From Angular To Vue: Feeling Like A Beginner Again
I became too safe in the world of Angular, so I started learning Vue.js. Do I feel like a noob? Yes. Is it worth it? Totally.
I've worked on a couple of web projects in the past year or so. I now feel at ease and productive with a few select technologies. In the realm of frontend development, that means Angular. And to be honest, it feels great.
Yet, I find that I've begun resting on my laurels, and boredom even began to take the upper hand. As a result, I started learning Vue.
In this short post, I'll expose my state of mind, the difficulties I am currently encountering and what I do to cope with them in the process of learning Vue after a year of working with Angular.
How did we get there?
I've worked with Angular quite extensively lately. Angular is the first modern web framework I've learnt, and I've built at least three or four different apps of various sizes. I also learnt a ton about modern concepts such as Progressive Web Apps and Server Side Rendering along the way.
But there's a catch. Every time I am given the opportunity to choose a frontend framework for a new project, I go for Angular. Why? Simply put, because it's the only one I know and I feel comfortable with.
Yet, immediately after taking the decision, a little voice sneaks into my head, and it whispers: "Angular, again? Meh…".
Don't get me wrong — it does feel rewarding to have become knowledgeable enough at a technology that I can build a whole system without barely looking at the documentation. I feel proud.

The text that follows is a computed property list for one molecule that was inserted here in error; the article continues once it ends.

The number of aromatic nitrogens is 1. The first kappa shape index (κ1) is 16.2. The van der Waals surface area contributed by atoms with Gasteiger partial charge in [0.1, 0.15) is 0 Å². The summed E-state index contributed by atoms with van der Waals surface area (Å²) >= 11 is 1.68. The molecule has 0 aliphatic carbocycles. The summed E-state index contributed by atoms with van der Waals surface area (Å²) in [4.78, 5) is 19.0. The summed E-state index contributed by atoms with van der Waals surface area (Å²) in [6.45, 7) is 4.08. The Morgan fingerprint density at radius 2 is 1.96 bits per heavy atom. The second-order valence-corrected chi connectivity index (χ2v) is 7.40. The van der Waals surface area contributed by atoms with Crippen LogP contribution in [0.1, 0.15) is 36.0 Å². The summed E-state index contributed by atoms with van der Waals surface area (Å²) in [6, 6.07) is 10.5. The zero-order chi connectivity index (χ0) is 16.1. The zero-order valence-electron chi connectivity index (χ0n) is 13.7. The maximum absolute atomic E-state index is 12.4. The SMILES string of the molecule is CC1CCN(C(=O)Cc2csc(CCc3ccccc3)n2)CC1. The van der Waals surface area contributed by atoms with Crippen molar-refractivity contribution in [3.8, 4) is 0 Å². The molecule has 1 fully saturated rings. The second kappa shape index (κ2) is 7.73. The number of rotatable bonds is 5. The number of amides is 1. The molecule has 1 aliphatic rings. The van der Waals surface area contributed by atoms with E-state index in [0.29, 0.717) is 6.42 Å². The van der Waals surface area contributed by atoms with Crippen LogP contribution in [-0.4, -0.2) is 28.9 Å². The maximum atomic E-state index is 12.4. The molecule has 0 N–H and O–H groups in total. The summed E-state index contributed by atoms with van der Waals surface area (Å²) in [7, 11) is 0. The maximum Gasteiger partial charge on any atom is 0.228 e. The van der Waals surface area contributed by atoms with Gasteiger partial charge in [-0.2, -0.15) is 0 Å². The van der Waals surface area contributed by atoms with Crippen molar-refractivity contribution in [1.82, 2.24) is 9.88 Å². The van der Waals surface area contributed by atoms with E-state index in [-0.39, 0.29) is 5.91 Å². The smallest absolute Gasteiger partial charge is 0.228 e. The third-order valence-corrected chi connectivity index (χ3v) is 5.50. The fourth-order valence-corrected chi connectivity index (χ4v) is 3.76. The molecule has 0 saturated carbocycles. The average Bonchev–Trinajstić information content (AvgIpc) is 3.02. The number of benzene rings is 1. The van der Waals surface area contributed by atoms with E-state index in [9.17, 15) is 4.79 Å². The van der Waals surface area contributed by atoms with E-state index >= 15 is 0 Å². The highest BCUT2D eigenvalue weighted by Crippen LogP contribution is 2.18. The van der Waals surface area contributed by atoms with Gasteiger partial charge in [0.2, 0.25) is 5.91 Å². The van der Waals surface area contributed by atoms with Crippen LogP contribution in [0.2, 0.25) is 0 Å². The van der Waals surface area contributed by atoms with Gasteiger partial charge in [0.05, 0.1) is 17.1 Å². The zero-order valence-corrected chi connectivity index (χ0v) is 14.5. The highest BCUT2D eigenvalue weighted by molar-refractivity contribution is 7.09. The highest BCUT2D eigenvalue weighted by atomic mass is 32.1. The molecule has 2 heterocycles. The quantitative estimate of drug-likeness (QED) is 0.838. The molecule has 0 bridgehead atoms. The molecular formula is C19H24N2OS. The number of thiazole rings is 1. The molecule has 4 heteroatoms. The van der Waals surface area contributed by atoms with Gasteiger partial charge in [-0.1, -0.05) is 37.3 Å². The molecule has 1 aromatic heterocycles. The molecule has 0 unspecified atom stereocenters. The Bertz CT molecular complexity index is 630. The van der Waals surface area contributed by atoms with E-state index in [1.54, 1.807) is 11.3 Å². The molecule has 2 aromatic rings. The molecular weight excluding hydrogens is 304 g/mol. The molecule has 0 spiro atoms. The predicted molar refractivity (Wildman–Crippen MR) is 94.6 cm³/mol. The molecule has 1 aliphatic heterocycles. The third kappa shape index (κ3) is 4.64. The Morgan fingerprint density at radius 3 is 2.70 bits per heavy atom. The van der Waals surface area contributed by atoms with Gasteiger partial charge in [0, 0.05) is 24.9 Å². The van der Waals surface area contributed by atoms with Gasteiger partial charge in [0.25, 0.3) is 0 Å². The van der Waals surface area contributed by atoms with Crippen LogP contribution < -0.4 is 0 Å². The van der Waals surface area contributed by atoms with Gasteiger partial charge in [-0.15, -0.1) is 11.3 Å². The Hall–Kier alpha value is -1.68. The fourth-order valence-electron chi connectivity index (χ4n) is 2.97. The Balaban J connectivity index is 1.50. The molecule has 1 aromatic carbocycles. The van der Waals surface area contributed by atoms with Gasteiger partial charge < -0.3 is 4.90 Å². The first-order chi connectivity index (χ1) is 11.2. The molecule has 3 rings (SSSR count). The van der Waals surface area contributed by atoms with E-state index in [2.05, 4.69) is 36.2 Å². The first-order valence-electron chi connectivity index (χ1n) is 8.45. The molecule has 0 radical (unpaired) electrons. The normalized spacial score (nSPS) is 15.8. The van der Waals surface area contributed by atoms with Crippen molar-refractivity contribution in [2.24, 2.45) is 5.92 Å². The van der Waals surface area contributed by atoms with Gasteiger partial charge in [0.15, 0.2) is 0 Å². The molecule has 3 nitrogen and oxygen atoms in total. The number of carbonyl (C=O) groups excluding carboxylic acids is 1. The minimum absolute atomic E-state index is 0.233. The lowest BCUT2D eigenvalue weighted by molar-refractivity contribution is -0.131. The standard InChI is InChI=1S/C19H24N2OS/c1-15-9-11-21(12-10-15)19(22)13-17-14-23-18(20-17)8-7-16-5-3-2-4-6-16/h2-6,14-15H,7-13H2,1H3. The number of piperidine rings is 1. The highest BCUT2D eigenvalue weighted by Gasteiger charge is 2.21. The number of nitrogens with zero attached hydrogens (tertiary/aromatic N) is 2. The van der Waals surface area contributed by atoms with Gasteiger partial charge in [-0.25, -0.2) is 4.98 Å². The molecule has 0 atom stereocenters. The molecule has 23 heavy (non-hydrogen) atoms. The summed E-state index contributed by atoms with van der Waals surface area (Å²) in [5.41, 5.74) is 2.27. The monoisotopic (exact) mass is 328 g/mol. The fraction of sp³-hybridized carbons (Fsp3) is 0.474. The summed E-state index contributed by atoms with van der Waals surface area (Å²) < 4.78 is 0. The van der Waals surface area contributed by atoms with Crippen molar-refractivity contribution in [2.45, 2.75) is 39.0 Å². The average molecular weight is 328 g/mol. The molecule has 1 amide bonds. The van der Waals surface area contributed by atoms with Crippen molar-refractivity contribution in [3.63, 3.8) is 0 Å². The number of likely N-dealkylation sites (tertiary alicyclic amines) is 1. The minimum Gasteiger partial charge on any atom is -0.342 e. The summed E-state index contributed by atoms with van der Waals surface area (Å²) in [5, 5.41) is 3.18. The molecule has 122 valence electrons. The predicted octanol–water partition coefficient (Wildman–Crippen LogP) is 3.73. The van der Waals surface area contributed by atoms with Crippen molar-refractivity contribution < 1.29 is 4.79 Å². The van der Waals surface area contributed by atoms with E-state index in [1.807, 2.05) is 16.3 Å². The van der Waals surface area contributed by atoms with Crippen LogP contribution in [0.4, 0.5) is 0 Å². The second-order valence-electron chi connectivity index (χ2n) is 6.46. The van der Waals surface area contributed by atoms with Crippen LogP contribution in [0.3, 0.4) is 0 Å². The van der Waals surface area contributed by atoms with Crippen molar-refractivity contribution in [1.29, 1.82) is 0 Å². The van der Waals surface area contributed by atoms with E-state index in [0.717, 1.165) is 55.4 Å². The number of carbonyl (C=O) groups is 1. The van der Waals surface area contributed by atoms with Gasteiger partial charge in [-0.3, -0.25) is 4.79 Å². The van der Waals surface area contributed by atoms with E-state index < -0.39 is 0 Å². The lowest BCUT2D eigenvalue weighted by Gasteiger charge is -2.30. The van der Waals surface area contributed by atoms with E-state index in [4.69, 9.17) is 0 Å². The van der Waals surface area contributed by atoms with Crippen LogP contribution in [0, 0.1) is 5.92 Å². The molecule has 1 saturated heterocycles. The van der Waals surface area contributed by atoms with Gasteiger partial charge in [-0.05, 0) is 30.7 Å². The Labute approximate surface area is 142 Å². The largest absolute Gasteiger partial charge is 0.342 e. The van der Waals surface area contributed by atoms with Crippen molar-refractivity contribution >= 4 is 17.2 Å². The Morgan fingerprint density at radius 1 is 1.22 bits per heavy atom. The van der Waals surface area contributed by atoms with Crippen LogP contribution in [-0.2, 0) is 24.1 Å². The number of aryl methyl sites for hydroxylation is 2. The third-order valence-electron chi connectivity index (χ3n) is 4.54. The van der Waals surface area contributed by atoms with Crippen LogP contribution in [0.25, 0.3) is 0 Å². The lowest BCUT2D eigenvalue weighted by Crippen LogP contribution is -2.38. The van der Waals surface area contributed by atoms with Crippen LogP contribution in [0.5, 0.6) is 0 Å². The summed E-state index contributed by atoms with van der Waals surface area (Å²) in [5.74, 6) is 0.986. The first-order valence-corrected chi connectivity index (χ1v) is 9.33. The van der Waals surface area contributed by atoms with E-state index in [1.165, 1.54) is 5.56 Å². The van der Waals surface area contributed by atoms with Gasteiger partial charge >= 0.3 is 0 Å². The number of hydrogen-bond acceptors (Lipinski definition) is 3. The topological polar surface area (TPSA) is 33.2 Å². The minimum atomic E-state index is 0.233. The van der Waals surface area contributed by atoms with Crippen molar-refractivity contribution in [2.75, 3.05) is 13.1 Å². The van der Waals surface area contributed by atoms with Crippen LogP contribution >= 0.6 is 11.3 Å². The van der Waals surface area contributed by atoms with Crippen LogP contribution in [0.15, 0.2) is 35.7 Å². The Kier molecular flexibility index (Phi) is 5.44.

There's also no need per se to be knowledgeable at every frontend framework out there — there are way too many of them, plus specialising also has its advantages.
But for me, there's a problem:
Where is the challenge? Where is the difficulty? What is there left to learn?
You see, I do love learning new things. I don't particularly enjoy feeling like a beginner — that's rather uncomfortable — but I always dig the outcome: I can do things I couldn't do before, and it's thrilling.
That's what motivated me to try something else. Also, some circumstances have helped.
Take your chance
I boarded on a major school project a few weeks ago. We had the possibility to choose between Angular and Vue.
I didn't know much about Vue — only a few things I've read here and there, and perhaps a toy project from a year ago. Going for Angular would have been so much easier because I've built up a lot of experience and know-how.
But guess what? We went for Vue.
Sometimes, leaving your comfort zone is as simple as asking: "why not?".